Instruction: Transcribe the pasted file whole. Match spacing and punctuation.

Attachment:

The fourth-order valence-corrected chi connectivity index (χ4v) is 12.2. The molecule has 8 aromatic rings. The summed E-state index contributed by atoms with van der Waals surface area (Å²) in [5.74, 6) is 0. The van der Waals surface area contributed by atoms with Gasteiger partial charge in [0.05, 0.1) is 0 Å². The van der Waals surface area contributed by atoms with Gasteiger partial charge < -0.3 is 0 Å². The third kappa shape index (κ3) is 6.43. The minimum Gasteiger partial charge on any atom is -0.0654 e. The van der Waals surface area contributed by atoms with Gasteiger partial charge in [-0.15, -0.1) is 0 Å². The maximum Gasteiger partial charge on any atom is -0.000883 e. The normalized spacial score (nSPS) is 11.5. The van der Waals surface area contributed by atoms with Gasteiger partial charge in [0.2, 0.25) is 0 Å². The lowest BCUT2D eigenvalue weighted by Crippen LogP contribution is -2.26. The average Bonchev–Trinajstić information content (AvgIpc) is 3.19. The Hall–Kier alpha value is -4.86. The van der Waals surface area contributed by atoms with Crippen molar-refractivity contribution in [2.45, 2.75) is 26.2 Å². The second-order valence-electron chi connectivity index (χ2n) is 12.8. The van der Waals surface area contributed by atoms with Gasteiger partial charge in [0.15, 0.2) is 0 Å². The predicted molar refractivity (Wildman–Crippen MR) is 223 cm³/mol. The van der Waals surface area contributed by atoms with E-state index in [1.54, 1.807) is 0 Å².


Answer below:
The fourth-order valence-corrected chi connectivity index (χ4v) is 12.2. The molecule has 8 aromatic rings. The summed E-state index contributed by atoms with van der Waals surface area (Å²) in [5.74, 6) is 0. The van der Waals surface area contributed by atoms with Gasteiger partial charge in [0.05, 0.1) is 0 Å². The van der Waals surface area contributed by atoms with Gasteiger partial charge < -0.3 is 0 Å². The third kappa shape index (κ3) is 6.43. The minimum Gasteiger partial charge on any atom is -0.0654 e. The van der Waals surface area contributed by atoms with Gasteiger partial charge in [-0.15, -0.1) is 0 Å². The maximum Gasteiger partial charge on any atom is -0.000883 e. The normalized spacial score (nSPS) is 11.5. The van der Waals surface area contributed by atoms with Gasteiger partial charge in [0.2, 0.25) is 0 Å². The lowest BCUT2D eigenvalue weighted by Crippen LogP contribution is -2.26. The average Bonchev–Trinajstić information content (AvgIpc) is 3.19. The Hall–Kier alpha value is -4.86. The van der Waals surface area contributed by atoms with Crippen molar-refractivity contribution in [2.45, 2.75) is 26.2 Å². The second-order valence-electron chi connectivity index (χ2n) is 12.8. The van der Waals surface area contributed by atoms with Gasteiger partial charge in [0.15, 0.2) is 0 Å². The predicted molar refractivity (Wildman–Crippen MR) is 223 cm³/mol. The van der Waals surface area contributed by atoms with E-state index in [1.54, 1.807) is 0 Å².